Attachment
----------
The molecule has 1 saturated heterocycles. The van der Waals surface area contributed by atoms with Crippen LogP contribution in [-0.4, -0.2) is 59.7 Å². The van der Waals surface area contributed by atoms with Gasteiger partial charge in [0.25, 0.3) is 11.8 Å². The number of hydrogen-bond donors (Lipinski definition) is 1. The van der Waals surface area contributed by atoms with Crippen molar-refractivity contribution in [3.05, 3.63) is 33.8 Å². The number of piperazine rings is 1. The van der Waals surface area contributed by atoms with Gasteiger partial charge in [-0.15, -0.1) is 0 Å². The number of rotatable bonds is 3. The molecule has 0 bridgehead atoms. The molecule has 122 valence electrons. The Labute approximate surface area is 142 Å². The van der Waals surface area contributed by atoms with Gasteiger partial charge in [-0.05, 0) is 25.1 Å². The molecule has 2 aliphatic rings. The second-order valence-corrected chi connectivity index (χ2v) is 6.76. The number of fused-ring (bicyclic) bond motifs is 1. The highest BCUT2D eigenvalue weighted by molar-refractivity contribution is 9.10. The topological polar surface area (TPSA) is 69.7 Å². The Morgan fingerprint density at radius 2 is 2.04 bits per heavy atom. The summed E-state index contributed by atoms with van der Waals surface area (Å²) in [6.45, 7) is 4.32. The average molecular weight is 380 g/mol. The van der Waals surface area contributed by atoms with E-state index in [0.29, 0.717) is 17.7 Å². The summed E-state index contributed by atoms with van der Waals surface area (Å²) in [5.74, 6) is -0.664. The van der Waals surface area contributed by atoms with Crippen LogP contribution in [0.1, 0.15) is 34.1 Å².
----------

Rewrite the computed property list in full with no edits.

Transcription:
The molecule has 1 saturated heterocycles. The van der Waals surface area contributed by atoms with Crippen LogP contribution in [-0.4, -0.2) is 59.7 Å². The van der Waals surface area contributed by atoms with Gasteiger partial charge in [0.25, 0.3) is 11.8 Å². The number of hydrogen-bond donors (Lipinski definition) is 1. The van der Waals surface area contributed by atoms with Crippen molar-refractivity contribution in [3.05, 3.63) is 33.8 Å². The number of piperazine rings is 1. The van der Waals surface area contributed by atoms with Gasteiger partial charge in [-0.15, -0.1) is 0 Å². The number of rotatable bonds is 3. The molecule has 0 bridgehead atoms. The molecule has 122 valence electrons. The Labute approximate surface area is 142 Å². The van der Waals surface area contributed by atoms with Gasteiger partial charge in [-0.05, 0) is 25.1 Å². The molecule has 2 aliphatic rings. The second-order valence-corrected chi connectivity index (χ2v) is 6.76. The number of fused-ring (bicyclic) bond motifs is 1. The highest BCUT2D eigenvalue weighted by molar-refractivity contribution is 9.10. The topological polar surface area (TPSA) is 69.7 Å². The Morgan fingerprint density at radius 2 is 2.04 bits per heavy atom. The summed E-state index contributed by atoms with van der Waals surface area (Å²) in [6.45, 7) is 4.32. The average molecular weight is 380 g/mol. The van der Waals surface area contributed by atoms with E-state index in [0.29, 0.717) is 17.7 Å². The summed E-state index contributed by atoms with van der Waals surface area (Å²) in [5.74, 6) is -0.664. The van der Waals surface area contributed by atoms with Crippen LogP contribution in [0.1, 0.15) is 34.1 Å².